John Wiley & Sons Essential Computational Fluid Dynamics Cover Provides a clear, concise, and self-contained introduction to Computational Fluid Dynamics (CFD) Th.. Product #: 978-1-119-47462-3 Regular price: $116.82 $116.82 Auf Lager

Essential Computational Fluid Dynamics

Zikanov, Oleg

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2. Auflage September 2019
384 Seiten, Hardcover
Lehrbuch

ISBN: 978-1-119-47462-3
John Wiley & Sons

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Provides a clear, concise, and self-contained introduction to Computational Fluid Dynamics (CFD)

This comprehensively updated new edition covers the fundamental concepts and main methods of modern Computational Fluid Dynamics (CFD). With expert guidance and a wealth of useful techniques, the book offers a clear, concise, and accessible account of the essentials needed to perform and interpret a CFD analysis.

The new edition adds a plethora of new information on such topics as the techniques of interpolation, finite volume discretization on unstructured grids, projection methods, and RANS turbulence modeling. The book has been thoroughly edited to improve clarity and to reflect the recent changes in the practice of CFD. It also features a large number of new end-of-chapter problems.

All the attractive features that have contributed to the success of the first edition are retained by this version. The book remains an indispensable guide, which:
* Introduces CFD to students and working professionals in the areas of practical applications, such as mechanical, civil, chemical, biomedical, or environmental engineering
* Focuses on the needs of someone who wants to apply existing CFD software and understand how it works, rather than develop new codes
* Covers all the essential topics, from the basics of discretization to turbulence modeling and uncertainty analysis
* Discusses complex issues using simple worked examples and reinforces learning with problems
* Is accompanied by a website hosting lecture presentations and a solution manual

Essential Computational Fluid Dynamics, Second Edition is an ideal textbook for senior undergraduate and graduate students taking their first course on CFD. It is also a useful reference for engineers and scientists working with CFD applications.

Preface xvii

About the Companion Website xxi

1 What is CFD? 1

1.1. Introduction 1

1.2. Brief History of CFD 4

1.3. Outline of the Book 5

Bibliography 7

I Fundamentals 9

2 Governing Equations of Fluid Dynamics and Heat Transfer 11

2.1. Preliminary Concepts 11

2.2. Conservation Laws 14

2.2.1. Conservation of Mass 15

2.2.2. Conservation of Chemical Species 15

2.2.3. Conservation of Momentum 16

2.2.4. Conservation of Energy 20

2.3. Equation of State 21

2.4. Equations of Integral Form 22

2.5. Equations in Conservation Form 25

2.6. Equations in Vector Form 26

2.7. Boundary Conditions 27

2.7.1. Rigid Wall Boundary Conditions 28

2.7.2. Inlet and Exit Boundary Conditions 29

2.7.3. Other Boundary Conditions 30

2.8. Dimensionality and Time Dependence 31

2.8.1. Two- and One-Dimensional Problems 32

2.8.2. Equilibrium and Marching Problems 33

Bibliography 34

Problems 34

3 Partial Different Equations 37

3.1. Model Equations: Formulation of a PDE Problem 38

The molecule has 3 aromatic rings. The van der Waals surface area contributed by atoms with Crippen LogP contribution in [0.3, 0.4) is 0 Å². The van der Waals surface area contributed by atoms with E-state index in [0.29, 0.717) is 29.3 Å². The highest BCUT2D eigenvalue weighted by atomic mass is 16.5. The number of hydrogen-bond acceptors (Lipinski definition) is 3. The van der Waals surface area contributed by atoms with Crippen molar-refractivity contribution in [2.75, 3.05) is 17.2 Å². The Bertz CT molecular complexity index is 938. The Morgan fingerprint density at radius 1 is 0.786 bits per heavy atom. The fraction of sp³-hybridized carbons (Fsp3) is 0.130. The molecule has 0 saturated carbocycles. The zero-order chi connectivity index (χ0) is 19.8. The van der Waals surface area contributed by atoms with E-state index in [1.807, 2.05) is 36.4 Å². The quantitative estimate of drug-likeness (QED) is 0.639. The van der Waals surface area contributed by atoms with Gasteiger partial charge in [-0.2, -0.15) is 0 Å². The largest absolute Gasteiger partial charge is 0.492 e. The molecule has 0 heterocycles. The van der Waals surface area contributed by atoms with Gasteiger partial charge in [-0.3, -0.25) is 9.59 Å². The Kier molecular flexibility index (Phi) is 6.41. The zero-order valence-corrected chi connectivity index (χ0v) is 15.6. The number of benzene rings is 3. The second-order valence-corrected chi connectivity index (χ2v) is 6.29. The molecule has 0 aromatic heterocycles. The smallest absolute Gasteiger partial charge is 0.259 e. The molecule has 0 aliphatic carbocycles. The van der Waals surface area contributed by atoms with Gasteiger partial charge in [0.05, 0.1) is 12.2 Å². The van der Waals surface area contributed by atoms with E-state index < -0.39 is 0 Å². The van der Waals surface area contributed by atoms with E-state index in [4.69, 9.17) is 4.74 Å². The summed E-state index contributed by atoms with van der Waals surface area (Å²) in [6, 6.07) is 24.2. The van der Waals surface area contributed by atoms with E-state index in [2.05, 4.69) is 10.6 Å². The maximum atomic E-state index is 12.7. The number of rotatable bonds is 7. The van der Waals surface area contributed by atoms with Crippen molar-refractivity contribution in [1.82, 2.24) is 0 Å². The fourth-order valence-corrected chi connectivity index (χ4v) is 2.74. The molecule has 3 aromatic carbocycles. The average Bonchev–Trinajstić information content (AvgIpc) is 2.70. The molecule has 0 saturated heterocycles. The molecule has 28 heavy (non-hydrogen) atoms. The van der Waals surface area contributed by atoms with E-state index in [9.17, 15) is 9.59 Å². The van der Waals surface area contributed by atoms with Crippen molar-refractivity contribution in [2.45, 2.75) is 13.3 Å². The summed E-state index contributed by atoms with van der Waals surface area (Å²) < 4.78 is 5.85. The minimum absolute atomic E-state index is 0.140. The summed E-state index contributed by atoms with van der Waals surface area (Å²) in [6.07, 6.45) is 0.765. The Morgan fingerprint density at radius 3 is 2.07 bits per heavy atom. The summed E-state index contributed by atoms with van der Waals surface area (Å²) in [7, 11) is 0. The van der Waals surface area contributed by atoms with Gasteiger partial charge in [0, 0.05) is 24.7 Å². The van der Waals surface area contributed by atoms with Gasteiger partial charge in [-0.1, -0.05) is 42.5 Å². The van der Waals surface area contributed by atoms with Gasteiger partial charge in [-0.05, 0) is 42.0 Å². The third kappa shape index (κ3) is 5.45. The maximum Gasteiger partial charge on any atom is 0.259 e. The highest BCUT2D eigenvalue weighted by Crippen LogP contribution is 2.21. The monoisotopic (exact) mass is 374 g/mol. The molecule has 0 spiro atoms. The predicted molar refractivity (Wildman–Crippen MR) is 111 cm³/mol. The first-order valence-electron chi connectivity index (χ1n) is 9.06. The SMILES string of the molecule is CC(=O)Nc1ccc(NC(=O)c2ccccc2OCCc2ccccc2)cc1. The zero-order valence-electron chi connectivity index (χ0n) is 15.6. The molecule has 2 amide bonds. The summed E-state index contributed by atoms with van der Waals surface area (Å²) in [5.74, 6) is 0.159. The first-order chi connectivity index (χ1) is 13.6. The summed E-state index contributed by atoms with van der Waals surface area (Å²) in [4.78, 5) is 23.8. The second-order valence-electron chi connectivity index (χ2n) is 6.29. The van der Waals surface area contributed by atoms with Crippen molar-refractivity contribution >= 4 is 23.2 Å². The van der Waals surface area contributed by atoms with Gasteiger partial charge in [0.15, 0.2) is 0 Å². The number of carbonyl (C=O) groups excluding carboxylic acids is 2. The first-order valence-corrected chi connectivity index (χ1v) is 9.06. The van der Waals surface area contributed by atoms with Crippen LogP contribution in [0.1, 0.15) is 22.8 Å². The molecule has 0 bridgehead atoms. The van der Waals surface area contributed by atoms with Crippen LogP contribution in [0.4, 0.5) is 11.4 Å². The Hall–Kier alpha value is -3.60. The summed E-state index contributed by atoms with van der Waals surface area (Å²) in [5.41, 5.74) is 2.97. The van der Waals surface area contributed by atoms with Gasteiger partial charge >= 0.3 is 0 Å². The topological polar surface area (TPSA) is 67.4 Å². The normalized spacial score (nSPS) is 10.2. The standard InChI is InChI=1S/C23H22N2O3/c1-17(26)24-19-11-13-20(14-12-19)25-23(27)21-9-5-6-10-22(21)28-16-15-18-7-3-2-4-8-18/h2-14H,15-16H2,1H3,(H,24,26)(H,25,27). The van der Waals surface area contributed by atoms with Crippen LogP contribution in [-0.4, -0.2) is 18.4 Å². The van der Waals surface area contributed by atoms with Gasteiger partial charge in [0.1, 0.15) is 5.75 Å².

3.1.1. Model Equations 38

3.1.2. Domain, Boundary and Initial Conditions, and Well-Posed PDE Problem 40

3.1.3. Examples 42

3.2. Mathematical Classification of PDEs of Second Order 45

3.2.1. Classification 45

3.2.2. Hyperbolic Equations 48

3.2.3. Parabolic Equations 50

3.2.4. Elliptic Equations 52

3.2.5. Classification of Full Fluid Flow and Heat Transfer Equations 52

3.3. Numerical Discretization: Different Kinds of CFD 53

3.3.1. Spectral Methods 54

3.3.2. Finite Element Methods 56

3.3.3. Finite Difference and Finite Volume Methods 56

Bibliography 59

Problems 59

4 Finite Difference Method 63

4.1. Computational Grid 63

4.1.1. Time Discretization 63

4.1.2. Space Discretization 64

4.2. Finite Difference Approximation 65

4.2.1. Approximation of au/ax 65

4.2.2. Truncation Error, Consistency, and Order of Approximation 66

4.2.3. Other Formulas for au/ax: Evaluation of the Order of Approximation 69

4.2.4. Schemes of Higher Order for First Derivative 71

4.2.5. Higher-Order Derivatives 71

4.2.6. Mixed Derivatives 73

4.2.7. Finite Difference Approximation on Nonuniform Grids 74

4.3. Development of Finite Difference Schemes 77

4.3.1. Taylor Series Expansions 77

4.3.2. Polynomial Fitting 79

4.3.3. Development on Nonuniform Grids 80

4.4. Finite Difference Approximation of Partial Differential Equations 81

4.4.1. Approach and Examples 81

4.4.2. Boundary and Initial Conditions 85

4.4.3. Difference Molecule and Difference Equation 87

4.4.4. System of Difference Equations 88

4.4.5. Implicit and Explicit Methods 89

4.4.6. Consistency of Numerical Approximation 91

4.4.7. Interpretation of Truncation Error: Numerical Dissipation and Dispersion 92

4.4.8. Methods of Interpolation for Finite Difference Schemes 95

Bibliography 98

Problems 98

5 Finite Volume Schemes 103

5.1. Introduction and General Formulation 103

5.1.1. Introduction 103

5.1.2. Finite Volume Grid 105

5.1.3. Consistency, Local, and Global Conservation Property 107

5.2. Approximation of Integrals 109

5.2.1. Volume Integrals 109

5.2.2. Surface Integrals 110

5.3. Methods of Interpolation 112

5.3.1. Upwind Interpolation 112

5.3.2. Linear Interpolation of Convective Fluxes 115